As a one-man show starring two men, Brodsky/Baryshnikov is a singular experience. Set on the poetry of Joseph Brodsky, performed by Mikhail Baryshnikov, and directed by Alvis Hermanis, the performance straddles the line between play and recital. It premiered March 9th at the Baryshnikov Arts Center.
Nearly twenty years after Mr. Brodksy's death, Mr. Baryshnikov, his close, if not best, friend, along with Mr. Hermanis, has conceived and produced an homage to the poet that touches the nerve of nostalgia in all of us. The scene opens on an antique vestibule made of glass; its paned doors are adorned with cherubs. A fuse box overflowing with electrical wires is mounted on the outside. Benches sit on either side of its entrance. Outside the glass house, sitting on one of the benches, Mr. Baryshnikov opens a suitcase and removes an alarm clock, a fifth of Jameson, and two books. He begins to read and recite Mr. Brodsky’s poetry.
The selection of Mr. Brodsky’s work used in the performance revolves almost completely around death and loss. The stanzas and verses layer to create the narrative of time's menacing. He contemplates life's undertone of death, like an alarm clock ticking away in the background, threatening to go off at any moment. Remembers a time when “lamp shades, fear, and the foxtrot” were all the rage. Aches for a reciprocal love from the country that exiled him.
Mr. Baryshnikov alternates between being inside and outside of the vestibule. Within the glass enclosure, the words are accompanied by interpretive movement without identity, whereas Mr. Baryshnikov’s time outside the glass is spent as a regular man, doing things like untying his shoes and putting on glasses. It is the pedestrian difference between being and seeing.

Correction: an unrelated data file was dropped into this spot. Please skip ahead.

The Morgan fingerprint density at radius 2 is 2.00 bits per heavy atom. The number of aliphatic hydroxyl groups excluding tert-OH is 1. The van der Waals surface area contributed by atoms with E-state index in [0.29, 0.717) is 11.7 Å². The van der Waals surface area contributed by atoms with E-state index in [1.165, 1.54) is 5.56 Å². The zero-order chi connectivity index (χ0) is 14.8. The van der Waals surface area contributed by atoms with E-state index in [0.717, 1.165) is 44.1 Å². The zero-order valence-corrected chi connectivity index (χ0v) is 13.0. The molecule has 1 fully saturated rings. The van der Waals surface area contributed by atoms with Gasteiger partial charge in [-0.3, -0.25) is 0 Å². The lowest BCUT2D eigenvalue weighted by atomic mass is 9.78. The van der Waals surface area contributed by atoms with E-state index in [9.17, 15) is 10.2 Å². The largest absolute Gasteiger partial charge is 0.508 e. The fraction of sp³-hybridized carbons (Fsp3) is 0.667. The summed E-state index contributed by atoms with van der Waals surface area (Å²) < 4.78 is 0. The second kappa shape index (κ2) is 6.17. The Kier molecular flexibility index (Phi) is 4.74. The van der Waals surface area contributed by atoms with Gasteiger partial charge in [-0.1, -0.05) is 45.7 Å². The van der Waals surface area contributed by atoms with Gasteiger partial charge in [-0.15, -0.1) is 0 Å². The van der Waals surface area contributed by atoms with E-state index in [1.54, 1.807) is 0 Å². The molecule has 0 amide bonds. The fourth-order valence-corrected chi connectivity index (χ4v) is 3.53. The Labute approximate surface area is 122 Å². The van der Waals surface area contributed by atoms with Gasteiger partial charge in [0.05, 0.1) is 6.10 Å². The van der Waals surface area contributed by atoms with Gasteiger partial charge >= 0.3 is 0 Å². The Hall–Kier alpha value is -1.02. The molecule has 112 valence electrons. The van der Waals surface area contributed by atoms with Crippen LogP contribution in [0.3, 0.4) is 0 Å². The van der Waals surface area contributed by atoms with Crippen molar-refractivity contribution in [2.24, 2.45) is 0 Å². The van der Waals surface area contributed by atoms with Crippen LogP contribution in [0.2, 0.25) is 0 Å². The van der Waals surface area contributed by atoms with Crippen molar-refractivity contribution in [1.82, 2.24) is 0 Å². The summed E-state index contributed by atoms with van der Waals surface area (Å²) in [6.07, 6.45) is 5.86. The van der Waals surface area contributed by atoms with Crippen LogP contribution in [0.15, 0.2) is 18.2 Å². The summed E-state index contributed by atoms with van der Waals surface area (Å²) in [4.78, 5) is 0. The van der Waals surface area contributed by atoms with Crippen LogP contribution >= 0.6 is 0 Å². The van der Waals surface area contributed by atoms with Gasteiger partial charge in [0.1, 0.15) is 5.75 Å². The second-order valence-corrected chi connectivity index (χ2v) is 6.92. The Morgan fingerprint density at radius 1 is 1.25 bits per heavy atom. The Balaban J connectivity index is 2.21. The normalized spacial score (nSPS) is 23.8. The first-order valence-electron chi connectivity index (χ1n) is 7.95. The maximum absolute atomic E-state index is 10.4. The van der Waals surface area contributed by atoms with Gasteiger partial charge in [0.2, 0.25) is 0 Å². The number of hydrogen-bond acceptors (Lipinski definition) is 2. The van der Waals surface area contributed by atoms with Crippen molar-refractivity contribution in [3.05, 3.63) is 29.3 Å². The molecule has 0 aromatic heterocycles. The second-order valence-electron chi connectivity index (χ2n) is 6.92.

Mr. Baryshnikov moves like he always does: mindful, exact, stunningly simplistic. His body’s adaptability is exquisite; he moves effortlessly between delicate mime, abstract imitation of a butterfly, and a grotesque physicalization of the fear of dying. While not a dance piece, the element of movement plays an important role in Brodsky/Baryshnikov, giving life to Mr. Brodsky's words in a way that only a dear friend could. Mr. Baryshnikov brings the viewer through Mr. Brodsky’s words, and into the physicality that his poems elicit. Pain, fear, and heartache manifest themselves inside the realm of the mind’s continual repetition of the past.
Throughout the evening, Mr. Brodsky's presence glows alongside Mr. Baryshnikov's, and one could argue even overshadows it at points. The fuse box crackles and pops with poignancy. The poet's voice reads verses through an ancient tape recorder, adding to the depth of the evening.
One of Mr. Brodsky’s stanzas quips that “life is the sum of tiny movements,” as Mr. Baryshnikov puts on his shoes again. Words that depict the indiscernible whiteness of a rolling fog soundtrack Baryshnikov as he whitewashes the paned door to the glass vestibule.
The alarm clock that has been ticking away in the background goes off. A life is over. A life continues.
In the end, it’s a two man show.